Ah, the wisdom of the elders.
They made their mistakes early in life and know exactly how to advise today’s younger generation not to repeat them – well, theoretically at least.
Seniors now have the advantage of experience to recognize certain similarities from their own lives growing up and can pass along that expertise. On the other hand, times have also changed and there’s much they’ve grown to admire about how young people handle difficult aspects of society.
We posed both scenarios to a group of eight Chemainus 55+ Activity Centre members for their observations, starting with what they respect most about today’s young people.
“How smart they are, how clever, how knowledgeable they are over a lot of stuff,” responded Julie Neal. “A lot of them have natural talent, especially musically.”
“A lot of them are very hard-working,” added Lesley Lambert. “They can multi-task as well, far better than we do. Their brains are wired differently than we are. Some of them are very focused as well.”
Observed Vince Lambert: “They are very smart. I think they do respect the elders as well. I get that feeling anyway. They know about politics and stuff like that. They listen to the news.”
“I find them very interactive, very friendly,” said Keith Thorpe. “As I walk around town, the kids will speak to you most of the time. They’ll talk to you, even ancient people.”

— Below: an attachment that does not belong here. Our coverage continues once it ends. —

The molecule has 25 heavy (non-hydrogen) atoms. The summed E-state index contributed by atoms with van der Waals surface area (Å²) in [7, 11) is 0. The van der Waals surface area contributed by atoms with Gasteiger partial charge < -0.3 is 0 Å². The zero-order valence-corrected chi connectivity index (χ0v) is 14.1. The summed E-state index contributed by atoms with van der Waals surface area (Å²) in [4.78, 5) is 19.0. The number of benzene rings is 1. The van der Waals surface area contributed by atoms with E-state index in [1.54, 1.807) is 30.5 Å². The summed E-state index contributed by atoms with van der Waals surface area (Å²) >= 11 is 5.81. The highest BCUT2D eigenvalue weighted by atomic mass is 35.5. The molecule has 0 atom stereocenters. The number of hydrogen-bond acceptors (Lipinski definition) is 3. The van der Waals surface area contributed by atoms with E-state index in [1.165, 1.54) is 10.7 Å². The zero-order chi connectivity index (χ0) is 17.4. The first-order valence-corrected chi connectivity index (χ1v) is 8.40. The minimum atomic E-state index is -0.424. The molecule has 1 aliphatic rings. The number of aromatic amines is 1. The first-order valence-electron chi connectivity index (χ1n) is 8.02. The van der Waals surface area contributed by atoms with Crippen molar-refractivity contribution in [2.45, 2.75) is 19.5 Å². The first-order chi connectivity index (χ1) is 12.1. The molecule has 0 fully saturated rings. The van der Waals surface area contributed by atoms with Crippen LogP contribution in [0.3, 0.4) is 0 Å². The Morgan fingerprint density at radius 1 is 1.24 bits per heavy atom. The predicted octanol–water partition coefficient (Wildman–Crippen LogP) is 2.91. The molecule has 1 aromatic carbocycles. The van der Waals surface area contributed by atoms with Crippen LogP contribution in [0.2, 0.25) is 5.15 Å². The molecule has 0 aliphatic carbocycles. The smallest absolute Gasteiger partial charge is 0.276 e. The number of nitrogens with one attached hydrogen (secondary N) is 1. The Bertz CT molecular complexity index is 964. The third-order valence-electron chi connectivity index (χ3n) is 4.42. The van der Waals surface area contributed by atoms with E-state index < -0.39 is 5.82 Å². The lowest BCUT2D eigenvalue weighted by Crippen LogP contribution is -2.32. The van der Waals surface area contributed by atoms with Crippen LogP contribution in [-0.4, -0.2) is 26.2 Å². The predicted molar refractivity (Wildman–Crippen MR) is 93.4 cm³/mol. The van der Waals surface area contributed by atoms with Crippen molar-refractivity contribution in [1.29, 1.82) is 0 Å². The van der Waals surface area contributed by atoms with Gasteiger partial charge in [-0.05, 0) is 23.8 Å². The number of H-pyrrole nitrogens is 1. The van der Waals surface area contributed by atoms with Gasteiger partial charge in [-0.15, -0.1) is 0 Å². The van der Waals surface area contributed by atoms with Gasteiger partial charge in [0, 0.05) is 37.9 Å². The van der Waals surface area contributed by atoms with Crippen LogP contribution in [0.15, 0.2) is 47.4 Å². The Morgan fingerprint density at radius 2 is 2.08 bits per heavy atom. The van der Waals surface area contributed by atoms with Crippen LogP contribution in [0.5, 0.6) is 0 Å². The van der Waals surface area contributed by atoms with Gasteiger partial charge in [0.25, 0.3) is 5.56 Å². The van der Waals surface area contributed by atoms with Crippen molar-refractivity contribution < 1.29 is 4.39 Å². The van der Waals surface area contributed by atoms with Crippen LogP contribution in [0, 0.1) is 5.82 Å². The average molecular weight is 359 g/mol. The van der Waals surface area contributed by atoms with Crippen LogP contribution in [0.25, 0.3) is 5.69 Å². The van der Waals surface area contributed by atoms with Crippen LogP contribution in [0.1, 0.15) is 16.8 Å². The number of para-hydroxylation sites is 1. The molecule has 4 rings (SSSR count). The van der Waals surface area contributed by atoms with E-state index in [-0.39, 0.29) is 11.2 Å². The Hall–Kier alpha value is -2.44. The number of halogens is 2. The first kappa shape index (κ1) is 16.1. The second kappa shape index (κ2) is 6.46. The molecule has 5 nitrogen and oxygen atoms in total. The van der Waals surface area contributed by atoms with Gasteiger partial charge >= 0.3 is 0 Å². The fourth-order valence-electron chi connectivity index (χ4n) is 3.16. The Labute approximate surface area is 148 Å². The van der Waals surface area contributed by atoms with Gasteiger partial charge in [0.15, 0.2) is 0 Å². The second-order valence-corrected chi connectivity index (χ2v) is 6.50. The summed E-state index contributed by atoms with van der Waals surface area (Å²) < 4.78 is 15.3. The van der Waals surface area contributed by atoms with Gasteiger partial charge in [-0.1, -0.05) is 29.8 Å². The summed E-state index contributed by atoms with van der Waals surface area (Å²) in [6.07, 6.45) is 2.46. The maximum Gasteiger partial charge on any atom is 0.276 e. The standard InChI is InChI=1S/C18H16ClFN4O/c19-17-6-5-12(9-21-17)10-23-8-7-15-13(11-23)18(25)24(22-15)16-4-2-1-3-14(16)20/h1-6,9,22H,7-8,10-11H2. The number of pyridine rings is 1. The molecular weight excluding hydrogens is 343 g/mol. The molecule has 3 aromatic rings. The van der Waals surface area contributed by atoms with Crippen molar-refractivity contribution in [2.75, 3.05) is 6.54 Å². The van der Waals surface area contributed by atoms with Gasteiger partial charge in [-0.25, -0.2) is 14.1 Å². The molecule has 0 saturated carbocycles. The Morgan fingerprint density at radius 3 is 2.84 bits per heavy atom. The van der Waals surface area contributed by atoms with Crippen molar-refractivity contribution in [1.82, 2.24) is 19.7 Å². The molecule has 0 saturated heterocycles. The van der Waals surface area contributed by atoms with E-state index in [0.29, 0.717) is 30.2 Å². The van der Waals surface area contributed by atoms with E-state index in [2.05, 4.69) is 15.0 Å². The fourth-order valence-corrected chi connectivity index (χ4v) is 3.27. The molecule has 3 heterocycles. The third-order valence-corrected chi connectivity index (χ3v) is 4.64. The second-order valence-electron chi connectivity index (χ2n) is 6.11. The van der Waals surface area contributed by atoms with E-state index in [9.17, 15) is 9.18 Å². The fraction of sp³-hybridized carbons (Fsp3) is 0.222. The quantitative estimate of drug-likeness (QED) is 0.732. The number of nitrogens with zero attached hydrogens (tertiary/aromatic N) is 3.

“Children are so mature these days,” Jill Thorpe pointed out. “I respect their tenacity in this different world. They need that. As they grow up, they’re going to have a lot more to grapple with.”
“Compared to my childhood, I think today’s kids have so many opportunities, it’s fantastic,” noted Hugh Morrison. “The opportunities are there and the kids are taking advantage of it.”
“I think they’re adventurous,” remarked Anne Morrison. “I respect they don’t settle. There is a passion and a confident independence. There’s a flexibility and adventurous spirit and they’re really passionate about their beliefs.”
Citing her own grandchildren as an example, “they’ve got an answer for everything and they’re going to attack the world,” she added.
Bea Michie has a wide range of young people in her family network of 12 grandchildren and 12 great grandchildren from which to formulate her observations.
Even one who’s only four years old, “I don’t think there’s a subject I can talk about he doesn’t understand,” she said. “He’s amazing.”
The mistakes seniors worry that today’s youth are making brought a range of responses from recollections of their own pasts to trends that are completely foreign and baffling to them.
“The situation of the planet in general – not to be so materialistic and start thinking about ecology more,” Michie identified as a concern.
Anne Morrison said learning that substance abuse or addictions are not going to solve their pain would be her advice.
“There’s some real serious decisions they’re making out of their own desperation,” offered Morrison, who works as a counsellor and family therapist. “Everyone’s trying to find their way. When I see young people smoking, it saddens me.”